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Patterns of male sterility within and among populations of the distylous shrub Erythroxylum havanense (erythroxylaceae)


Distyly, a reproductive system characterized by the presence of long-styled (thrum). and short-styled (pin) individuals within a population, has been repeatedly used as a model for the study of the evolution of the reproductive systems in plants. Erythroxylum havanense is a distylous species in which most thrum plants fail to develop a fertile androecium, thus behaving as male-sterile or partially male-sterile plants. Short-styled (thrum) individuals have an increased performance as female parents, thereby compensating for their loss of male fitness. Previous studies of populations within close proximity to each other suggest that E. havanense may be involved in a process of gender specialization in which, unlike other heterostylous species, thrum plants are specializing as females and pins (long-styled) as males. In this paper we describe more general patterns of male sterility, one of the first steps in the evolution of gender specialization, among populations of the distylous shrub Erythroxylum havanense. Pollen germination differed among populations (range 0.52 ± 0.03 to 0.06 ± 0.04), and between morphs. Pollen from pin plants was almost two times (1.89) as fertile as that from thrums (0.36 ± 0.03 and 0.19 ± 0.03, pin and thrums respectively). Thrums were significantly more male sterile in four out of five populations. The population where differences between the floral morphs were not apparent showed the lowest levels of pollen fertility. Accordingly, our results indicate that populations of E. havanense show marked differences in pollen fertility and higher male sterility associated with the thrum morph. We hypothesize that differences between morphs could be explained if restorers of male sterility are linked to the distyly haplotype, while differences in genes associated with male sterility could explain the variation among populations. Overall, the prevalence of thrum-biased male sterility across populations suggests that E. havanense is subject to a process of gender specialization.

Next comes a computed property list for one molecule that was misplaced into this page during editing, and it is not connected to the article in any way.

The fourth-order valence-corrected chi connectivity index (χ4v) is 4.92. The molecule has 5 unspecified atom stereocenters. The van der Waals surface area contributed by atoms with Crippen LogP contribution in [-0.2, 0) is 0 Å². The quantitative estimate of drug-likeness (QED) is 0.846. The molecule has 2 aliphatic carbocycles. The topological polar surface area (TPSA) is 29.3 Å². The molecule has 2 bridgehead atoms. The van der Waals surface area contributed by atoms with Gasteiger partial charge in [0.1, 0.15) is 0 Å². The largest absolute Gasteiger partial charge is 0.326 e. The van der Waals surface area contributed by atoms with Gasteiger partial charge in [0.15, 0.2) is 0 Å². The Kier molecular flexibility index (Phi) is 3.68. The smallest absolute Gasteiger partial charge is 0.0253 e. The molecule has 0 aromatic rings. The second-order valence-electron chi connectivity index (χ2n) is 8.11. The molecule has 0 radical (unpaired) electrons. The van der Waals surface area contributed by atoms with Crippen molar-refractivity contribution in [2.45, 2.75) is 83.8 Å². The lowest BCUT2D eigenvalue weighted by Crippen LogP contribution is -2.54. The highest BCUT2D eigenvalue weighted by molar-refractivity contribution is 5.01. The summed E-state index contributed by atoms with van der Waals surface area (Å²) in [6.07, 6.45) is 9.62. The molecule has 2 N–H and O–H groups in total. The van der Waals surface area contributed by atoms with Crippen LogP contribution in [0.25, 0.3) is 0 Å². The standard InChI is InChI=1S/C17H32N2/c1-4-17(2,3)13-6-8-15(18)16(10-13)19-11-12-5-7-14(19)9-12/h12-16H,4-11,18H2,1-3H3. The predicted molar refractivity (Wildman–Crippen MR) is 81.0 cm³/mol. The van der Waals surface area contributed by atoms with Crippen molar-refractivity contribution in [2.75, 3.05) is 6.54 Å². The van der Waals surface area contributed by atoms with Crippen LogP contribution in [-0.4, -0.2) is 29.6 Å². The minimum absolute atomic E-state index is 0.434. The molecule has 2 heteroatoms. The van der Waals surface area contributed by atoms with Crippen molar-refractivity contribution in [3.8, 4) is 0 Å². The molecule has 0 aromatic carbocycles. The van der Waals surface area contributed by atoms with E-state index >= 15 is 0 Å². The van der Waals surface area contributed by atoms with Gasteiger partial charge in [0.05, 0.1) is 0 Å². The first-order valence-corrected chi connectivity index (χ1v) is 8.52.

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Correspondence to César A. Domínguez.

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Cuevas, E., Molina-Freaner, F., Eguiarte, L.E. et al. Patterns of male sterility within and among populations of the distylous shrub Erythroxylum havanense (erythroxylaceae). Plant Ecol 176, 165–172 (2005).

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  • Distyly
  • Gender specialization
  • Male sterility